Health crisis looms as 31 Marawi City refugees die in shelters

The evacuation centre in Saguiaran. Picture courtesy of the International Committee of the Red Cross, via Twitter

Thirty-one refugees who fled the siege of have died due to disease, a health official said today (Wednesday, July 5).

Eight of the deaths were due to diarrhoea and dehydration while the others were caused by strokes, pneumonia and blood infection.


Other recorded health problems in the evacuation shelters include acute respiratory tract infection, skin diseases, hypertension, and fever.

Health chiefs have warned that antibiotics, IV fluids and water purifying tablets were in short supply. There are also concerns over child malnutrition as fighting between Islamic State-affiliated militants and government forces entered its 44th day.

Alinader Minalang, head of the Integrated Provincial Health Office, said: “Based on our findings, many babies and children are becoming malnourished because they are dependent on relief goods. Even parents are having problems.”


The medical station at Saguiaran evacuation centre is crowded with patients, mainly children, suffering a variety of conditions.

Among them is four-month-old Hafis Omar who has been diagnosed with a viral infection or meningitis.

Fighting back her tears, his mother, Samsia Omar, said: “I endure having no money. I want my baby to get well soon but I cannot bring him to a hospital. I want him to get well like a normal child.”

Two-month-old Saino Panaarad has been placed on an IV drip due to persistent coughing and fever.

His mother Hasmin said: “My baby can’t breathe and he has colds. The doctor said my baby has a lot of phlegm due to colds.”

The total number of people displaced by the fighting in Marawi is estimated at up to 400,000, spread across evacuation centres or homes of friends and relatives.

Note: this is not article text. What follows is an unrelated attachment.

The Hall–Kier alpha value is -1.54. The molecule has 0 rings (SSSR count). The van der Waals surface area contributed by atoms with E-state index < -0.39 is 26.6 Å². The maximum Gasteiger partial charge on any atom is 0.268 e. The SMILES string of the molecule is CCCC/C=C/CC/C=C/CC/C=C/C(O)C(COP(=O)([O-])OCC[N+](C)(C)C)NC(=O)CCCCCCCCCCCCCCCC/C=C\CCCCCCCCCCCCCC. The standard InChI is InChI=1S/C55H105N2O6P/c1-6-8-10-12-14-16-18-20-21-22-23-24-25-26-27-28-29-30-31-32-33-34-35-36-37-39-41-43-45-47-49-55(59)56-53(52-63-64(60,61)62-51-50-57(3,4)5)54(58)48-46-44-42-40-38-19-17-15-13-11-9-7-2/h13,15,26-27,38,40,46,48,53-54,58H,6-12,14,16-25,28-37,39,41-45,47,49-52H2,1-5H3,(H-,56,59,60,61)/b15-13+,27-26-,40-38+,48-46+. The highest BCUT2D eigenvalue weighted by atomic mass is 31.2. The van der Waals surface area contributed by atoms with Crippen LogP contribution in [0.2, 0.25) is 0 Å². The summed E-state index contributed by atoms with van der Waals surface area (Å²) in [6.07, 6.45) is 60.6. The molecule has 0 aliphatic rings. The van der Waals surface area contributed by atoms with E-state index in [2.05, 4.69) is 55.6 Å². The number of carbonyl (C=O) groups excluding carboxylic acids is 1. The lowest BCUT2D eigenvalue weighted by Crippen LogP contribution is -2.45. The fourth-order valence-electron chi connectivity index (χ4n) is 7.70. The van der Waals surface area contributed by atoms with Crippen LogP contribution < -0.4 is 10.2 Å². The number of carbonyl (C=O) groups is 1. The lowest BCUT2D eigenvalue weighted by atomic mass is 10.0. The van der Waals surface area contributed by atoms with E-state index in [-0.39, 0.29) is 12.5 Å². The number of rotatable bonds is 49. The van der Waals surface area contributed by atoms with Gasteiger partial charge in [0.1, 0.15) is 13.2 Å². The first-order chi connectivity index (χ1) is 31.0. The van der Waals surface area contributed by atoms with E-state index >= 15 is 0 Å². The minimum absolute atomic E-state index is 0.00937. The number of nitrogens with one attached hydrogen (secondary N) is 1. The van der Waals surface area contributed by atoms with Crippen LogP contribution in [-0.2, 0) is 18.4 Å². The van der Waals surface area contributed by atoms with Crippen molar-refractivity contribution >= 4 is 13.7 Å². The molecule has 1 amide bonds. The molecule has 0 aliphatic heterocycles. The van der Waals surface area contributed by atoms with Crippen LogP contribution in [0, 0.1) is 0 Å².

Local authorities have now begun constructing a temporary shelter in Marawi to decongest existing evacuation centres.

Evacuee Farhana Hassan said: “We don’t want to stay near the conflict zone. The children might get scared. They are already scared of gunshots and yet we’ll still go there.”

Marawi Mayor Majul Gandamra has pledged that the new shelter would be safe from attacks and stray bullets.

Brigadier General Ramiro Rey, head of Joint Task Group Lanao said the temporary shelters would be convenient for the evacuees “We will not just put up tents. It will be something presentable and acceptable to Maranaos.”

The plight of the evacuees will also be eased with a donation of 850,000 euros —  48 million pesos — from the European Commission.

Pedro-Luis Rojo, head of the East, Southeast Asia and Pacific Regional Office of the European Civil Protection and Humanitarian Aid Operations (ECHO), said yesterday that the aid would directly benefit more than 50,000 people.

He said: “The unprecedented violence in Marawi has caused tens of thousands of families to flee, leaving everything behind.

“This has triggered a sharp increase in humanitarian needs as many of the displaced people are currently deprived of fundamental means to sustain their day-to-day lives.

“This grant from the EU will support the delivery of immediate life-saving assistance to those most in need, and contribute to increased protection of populations affected by the conflict.”

The humanitarian aid will be spent on food, water supply, health care, hygiene kits, sanitation facilities and essential household items.